The Edmond Sun


June 30, 2012

Syrian regime change no easy matter

OKLAHOMA CITY — The late Anthony Sampson was a British journalist who began his career in the Republic of South Africa in the 1950s when Apartheid was being imposed on the black majority of that nation.

He eventually returned to the United Kingdom and authored several insightful books about the people and culture of the British Isles. In 1977 he wrote a book about the international arms trade that was titled “The Arms Bazaar.” In that work he chronicled how different nations and armed groups had different tastes in the arms that they purchased.

Repressive regimes with urban populations, such as the South African government and the Iran that was then ruled by an iron-fisted shah, were always in the market for helicopters. Sampson explained that helicopters were able to hover over unruly crowds of people and drop tear gas and fire bullets into them in a way that airplanes could not.

And the recent reports of how the Russian government of Vladimir Putin has supplied helicopter gunships to the embattled regime of Syrian President Bashar Assad may be indicative of the fact that those aircraft are continuing to serve that purpose. Putin’s Russia is one of the main supporters of the embattled Syrian government, and the New York Times recently chronicled one of the reasons why it continues to do so. The Russian Orthodox Church has played an important role in Russian society since the collapse of the Soviet Union, and many of its leaders are supporters of Putin.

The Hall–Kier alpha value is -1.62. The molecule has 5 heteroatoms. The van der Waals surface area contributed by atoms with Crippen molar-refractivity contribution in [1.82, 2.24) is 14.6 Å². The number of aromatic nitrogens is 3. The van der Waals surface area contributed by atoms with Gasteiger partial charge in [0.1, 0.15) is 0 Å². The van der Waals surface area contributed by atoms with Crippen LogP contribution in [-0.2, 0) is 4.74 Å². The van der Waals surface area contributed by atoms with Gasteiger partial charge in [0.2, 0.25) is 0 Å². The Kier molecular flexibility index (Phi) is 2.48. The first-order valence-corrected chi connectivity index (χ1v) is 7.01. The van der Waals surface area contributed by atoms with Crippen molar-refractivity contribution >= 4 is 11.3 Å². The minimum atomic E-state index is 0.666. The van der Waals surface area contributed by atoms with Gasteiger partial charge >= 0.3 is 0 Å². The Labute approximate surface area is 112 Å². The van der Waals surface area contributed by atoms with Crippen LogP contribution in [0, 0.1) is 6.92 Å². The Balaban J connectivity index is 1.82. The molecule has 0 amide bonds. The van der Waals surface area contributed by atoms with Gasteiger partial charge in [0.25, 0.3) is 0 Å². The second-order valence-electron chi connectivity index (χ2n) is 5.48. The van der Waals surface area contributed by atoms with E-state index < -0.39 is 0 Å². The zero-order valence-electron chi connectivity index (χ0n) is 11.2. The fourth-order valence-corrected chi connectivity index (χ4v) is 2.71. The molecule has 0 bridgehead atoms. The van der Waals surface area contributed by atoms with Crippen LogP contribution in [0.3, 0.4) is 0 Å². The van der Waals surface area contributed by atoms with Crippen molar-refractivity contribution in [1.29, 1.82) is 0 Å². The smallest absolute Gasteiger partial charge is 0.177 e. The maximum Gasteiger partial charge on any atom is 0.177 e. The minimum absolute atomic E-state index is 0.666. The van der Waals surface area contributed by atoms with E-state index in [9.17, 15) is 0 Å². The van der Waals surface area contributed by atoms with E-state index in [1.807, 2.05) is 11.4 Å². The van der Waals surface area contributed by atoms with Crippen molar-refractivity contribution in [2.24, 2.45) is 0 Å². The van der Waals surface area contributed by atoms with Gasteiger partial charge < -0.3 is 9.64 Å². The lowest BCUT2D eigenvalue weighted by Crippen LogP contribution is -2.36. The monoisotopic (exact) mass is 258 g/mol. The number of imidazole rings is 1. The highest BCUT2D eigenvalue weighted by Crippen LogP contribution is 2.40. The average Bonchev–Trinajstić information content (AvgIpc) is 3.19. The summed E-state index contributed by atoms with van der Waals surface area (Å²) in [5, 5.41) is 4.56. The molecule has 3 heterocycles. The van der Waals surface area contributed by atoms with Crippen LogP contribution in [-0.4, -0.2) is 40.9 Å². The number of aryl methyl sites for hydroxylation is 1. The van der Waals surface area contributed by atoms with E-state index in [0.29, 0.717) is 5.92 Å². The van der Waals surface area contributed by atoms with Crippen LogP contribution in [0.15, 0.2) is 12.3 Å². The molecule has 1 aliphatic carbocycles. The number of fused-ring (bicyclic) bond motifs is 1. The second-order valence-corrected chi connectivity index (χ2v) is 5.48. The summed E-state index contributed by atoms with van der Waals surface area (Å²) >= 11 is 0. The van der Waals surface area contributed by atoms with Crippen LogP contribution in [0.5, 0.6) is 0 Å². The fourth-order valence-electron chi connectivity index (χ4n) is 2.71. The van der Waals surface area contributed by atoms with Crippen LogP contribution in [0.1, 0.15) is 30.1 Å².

And as reported in the New York Times, the Orthodox leaders in Russia feel a kinship with the Orthodox Christians in Syria, and the leaders of the Christian Syrians have told their Russian counterparts that they fear that the Assad government could be replaced by a Sunni Muslim regime that would restrict the freedom and autonomy that they have enjoyed under Assad.

Several Russian clerics have met with Putin and conveyed those concerns to him. University of Oklahoma Professor Joshua Landis, who is an authority on Syria, recently explained how the Assad government is composed primarily of Alawites, a minority sect of Islam that was subject to discrimination when Syria was part of the Turkish Empire.

And when Assad’s father Hafez Assad seized power in Syria in a coup in the early 1970s, he allowed the various religous sects in that country to practice their respective faiths in relative freedom. The senior Assad also placed fellow Alawites in key positions in the armed forces, which explains why the Syrian military remains loyal to the Assad government, according to Landis. The opponents of the Assad regime include the Muslim Brotherhood, an organization that would like to transform Syria into a conservative Sunni Muslim state, Landis reports. And the presence in Syria of Christian and Muslim refugees who had to flee neighboring Iraq after Saddam Hussein was ousted is a reminder to the Syrian people what regime change in their country could mean for them.  


WILLIAM F. O’BRIEN is an Oklahoma City attorney.

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